Recommend a WiFi Router/Solution please.

Mars

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My old TP-link TD-W8970 V1 is dated and I'm struggling to get proper wifi coverage over my whole house. I also have a second router (same model) that I'm using to provide wifi to the other end of my house.
I tried to get it to extend my current wifi, but that did not work so now I have two networks :/
On top of that, some android devices suddenly have no internet access while connected to these routers. They work everywhere else but not with these two.

Without spending too much money, how can I have a consistent strong network all over my house? How do I work out the range of the router?

Another option is openwrt, but that looks like a massive learning curve. I may try it anyway, but I'm not sure that should be the first option.
 

das Toktokken

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The easiest (less tech) route is to just spend a bit more money and go with a mesh solution like Ubiquiti Unifi.
My experience with legacy stuff is that it's always recommended to connect all WiFi access points to a single switch with Cat 5E / 6 cable, so that there's no bottleneck with repeating, also make sure you only have a single DHCP server set up across all the devices. Only one device must hand out IP addresses - this would usually be your main router connected to whatever WAN / Internet connection you have.

I have a mix and match of new and old gadgets. I prefer different SSIDs as I like to know which WiFi access point device the phone or laptop has latched on to, but they all operate on the same IP range and there's only one device handing out IP addresses. You give each access point it's own static IP from .1 (your main router) to .10. You then set up DHCP to hand out client addresses starting at .100. My other static devices (home security, printer) are all in the range .5-.10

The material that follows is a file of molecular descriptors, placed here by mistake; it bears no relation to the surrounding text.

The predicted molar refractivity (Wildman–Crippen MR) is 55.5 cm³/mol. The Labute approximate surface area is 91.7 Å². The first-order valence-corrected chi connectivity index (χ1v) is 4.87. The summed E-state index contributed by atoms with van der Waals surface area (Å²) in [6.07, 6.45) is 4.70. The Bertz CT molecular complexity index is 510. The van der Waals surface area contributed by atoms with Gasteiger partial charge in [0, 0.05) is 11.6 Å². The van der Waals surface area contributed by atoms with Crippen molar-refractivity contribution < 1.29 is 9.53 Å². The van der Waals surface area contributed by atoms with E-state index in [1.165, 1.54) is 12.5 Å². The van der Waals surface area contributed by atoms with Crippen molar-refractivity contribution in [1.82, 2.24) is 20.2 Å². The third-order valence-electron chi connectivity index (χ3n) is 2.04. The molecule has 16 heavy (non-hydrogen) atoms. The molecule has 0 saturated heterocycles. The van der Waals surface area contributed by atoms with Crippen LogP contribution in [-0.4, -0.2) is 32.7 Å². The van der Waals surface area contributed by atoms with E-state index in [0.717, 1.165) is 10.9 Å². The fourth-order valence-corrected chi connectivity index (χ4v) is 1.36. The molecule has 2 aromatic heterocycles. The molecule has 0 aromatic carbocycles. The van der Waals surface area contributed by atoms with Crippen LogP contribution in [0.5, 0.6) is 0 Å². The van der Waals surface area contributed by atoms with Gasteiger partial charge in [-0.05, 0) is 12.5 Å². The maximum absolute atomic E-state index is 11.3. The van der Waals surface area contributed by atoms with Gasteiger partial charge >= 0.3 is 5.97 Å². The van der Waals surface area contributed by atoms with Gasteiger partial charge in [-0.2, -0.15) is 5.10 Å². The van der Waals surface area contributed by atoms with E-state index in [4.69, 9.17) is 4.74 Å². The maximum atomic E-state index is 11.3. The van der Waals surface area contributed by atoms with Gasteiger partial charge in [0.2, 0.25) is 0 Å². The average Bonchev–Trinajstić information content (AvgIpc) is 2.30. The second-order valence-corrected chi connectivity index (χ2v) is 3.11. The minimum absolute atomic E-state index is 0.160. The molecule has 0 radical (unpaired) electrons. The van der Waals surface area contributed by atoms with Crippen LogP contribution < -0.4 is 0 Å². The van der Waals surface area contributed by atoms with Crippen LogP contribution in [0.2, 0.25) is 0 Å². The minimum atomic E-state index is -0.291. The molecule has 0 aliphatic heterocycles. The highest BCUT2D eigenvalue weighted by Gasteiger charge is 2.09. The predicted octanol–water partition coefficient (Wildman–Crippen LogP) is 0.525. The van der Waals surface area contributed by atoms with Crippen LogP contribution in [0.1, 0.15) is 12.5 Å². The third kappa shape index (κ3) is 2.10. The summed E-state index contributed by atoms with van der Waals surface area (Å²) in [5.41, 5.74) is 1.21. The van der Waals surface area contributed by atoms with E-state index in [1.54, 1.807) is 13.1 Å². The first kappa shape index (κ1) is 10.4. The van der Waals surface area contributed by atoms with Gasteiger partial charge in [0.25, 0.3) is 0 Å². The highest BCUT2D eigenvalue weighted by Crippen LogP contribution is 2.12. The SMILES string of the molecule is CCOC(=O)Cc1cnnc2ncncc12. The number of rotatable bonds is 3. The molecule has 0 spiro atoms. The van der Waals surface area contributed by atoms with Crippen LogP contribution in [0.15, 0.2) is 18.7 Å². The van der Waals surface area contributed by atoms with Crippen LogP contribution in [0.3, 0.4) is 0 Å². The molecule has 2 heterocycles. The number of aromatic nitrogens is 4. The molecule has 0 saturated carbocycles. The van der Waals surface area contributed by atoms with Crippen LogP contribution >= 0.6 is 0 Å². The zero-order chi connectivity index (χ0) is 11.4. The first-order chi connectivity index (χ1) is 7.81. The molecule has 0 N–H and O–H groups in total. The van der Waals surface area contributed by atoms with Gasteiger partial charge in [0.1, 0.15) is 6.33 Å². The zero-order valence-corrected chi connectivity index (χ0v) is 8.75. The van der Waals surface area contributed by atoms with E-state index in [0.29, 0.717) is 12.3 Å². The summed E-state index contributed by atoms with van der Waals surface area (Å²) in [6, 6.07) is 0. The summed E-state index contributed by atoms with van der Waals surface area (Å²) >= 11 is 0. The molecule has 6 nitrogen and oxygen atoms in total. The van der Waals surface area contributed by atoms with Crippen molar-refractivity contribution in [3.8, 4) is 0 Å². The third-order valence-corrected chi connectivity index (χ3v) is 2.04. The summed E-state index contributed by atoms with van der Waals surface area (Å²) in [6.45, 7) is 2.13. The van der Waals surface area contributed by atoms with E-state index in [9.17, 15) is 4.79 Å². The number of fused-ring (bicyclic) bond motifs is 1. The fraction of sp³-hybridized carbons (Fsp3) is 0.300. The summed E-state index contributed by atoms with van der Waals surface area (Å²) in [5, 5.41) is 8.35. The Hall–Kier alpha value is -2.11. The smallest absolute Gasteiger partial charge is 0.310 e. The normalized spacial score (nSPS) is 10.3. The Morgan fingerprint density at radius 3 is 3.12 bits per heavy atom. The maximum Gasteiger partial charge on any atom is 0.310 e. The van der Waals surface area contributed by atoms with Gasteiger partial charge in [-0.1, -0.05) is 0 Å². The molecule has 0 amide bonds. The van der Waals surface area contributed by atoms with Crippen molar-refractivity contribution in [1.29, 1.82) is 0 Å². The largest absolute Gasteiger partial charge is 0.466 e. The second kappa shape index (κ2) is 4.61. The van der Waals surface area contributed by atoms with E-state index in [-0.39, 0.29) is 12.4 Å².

SauRoNZA

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https://www.takealot.com/ubiquiti-unifi-802-11ac-long-range-access-point/PLID40890861

Buy one and plan to buy another down the line for failover / load balancing.

You'll never have Wifi issues again.

And if you think that is "expensive" then you'll continue to suffer with cheap crap that fails year after year and costs you more over time.

OpenWRT doesn't solve the hardware limitation so don't expect magical signal difference just because you changed the software. Unless the software limited the transmit power for some reason.
 

das Toktokken

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OpenWRT doesn't solve the hardware limitation so don't expect magical signal difference just because you changed the software. Unless the software limited the transmit power for some reason.
This, you still need a decent router / wifi point.
Also, whatever you get, get an AC capable point - AC1700 or higher preferably. AC is much faster (5Ghz). I put all the phones and low bandwidth requirement devices on 2.4Ghz and run the PCs and media centers on 5Ghz.
 

Mars

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Ok, so assuming I get one of those and a decent router. Which one?

So I'm looking at about 5k for a decent sollution
 

das Toktokken

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